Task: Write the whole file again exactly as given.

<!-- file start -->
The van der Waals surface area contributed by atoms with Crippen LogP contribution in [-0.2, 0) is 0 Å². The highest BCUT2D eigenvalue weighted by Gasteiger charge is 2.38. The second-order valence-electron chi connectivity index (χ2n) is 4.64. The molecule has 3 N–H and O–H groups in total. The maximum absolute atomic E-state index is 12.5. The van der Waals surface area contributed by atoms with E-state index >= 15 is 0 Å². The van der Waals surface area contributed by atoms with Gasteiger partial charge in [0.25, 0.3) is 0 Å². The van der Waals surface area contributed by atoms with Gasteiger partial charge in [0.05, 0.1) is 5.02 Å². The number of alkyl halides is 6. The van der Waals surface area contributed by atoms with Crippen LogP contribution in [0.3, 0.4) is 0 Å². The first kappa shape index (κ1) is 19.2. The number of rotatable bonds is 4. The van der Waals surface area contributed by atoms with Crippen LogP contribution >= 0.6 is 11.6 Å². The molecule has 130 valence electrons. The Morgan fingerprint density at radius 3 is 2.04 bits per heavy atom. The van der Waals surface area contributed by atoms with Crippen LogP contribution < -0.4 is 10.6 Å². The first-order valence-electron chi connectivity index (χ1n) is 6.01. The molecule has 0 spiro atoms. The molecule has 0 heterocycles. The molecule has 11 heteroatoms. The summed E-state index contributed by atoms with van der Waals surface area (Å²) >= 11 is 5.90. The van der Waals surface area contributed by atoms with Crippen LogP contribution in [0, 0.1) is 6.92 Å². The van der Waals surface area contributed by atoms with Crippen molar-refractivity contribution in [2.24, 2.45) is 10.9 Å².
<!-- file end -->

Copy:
The van der Waals surface area contributed by atoms with Crippen LogP contribution in [-0.2, 0) is 0 Å². The highest BCUT2D eigenvalue weighted by Gasteiger charge is 2.38. The second-order valence-electron chi connectivity index (χ2n) is 4.64. The molecule has 3 N–H and O–H groups in total. The maximum absolute atomic E-state index is 12.5. The van der Waals surface area contributed by atoms with E-state index >= 15 is 0 Å². The van der Waals surface area contributed by atoms with Gasteiger partial charge in [0.25, 0.3) is 0 Å². The van der Waals surface area contributed by atoms with Gasteiger partial charge in [0.05, 0.1) is 5.02 Å². The number of alkyl halides is 6. The van der Waals surface area contributed by atoms with Crippen LogP contribution in [0.3, 0.4) is 0 Å². The first kappa shape index (κ1) is 19.2. The number of rotatable bonds is 4. The van der Waals surface area contributed by atoms with Crippen LogP contribution >= 0.6 is 11.6 Å². The molecule has 130 valence electrons. The Morgan fingerprint density at radius 3 is 2.04 bits per heavy atom. The van der Waals surface area contributed by atoms with Crippen LogP contribution < -0.4 is 10.6 Å². The first-order valence-electron chi connectivity index (χ1n) is 6.01. The molecule has 0 spiro atoms. The molecule has 0 heterocycles. The molecule has 11 heteroatoms. The summed E-state index contributed by atoms with van der Waals surface area (Å²) >= 11 is 5.90. The van der Waals surface area contributed by atoms with Crippen LogP contribution in [0, 0.1) is 6.92 Å². The van der Waals surface area contributed by atoms with Crippen molar-refractivity contribution in [2.24, 2.45) is 10.9 Å².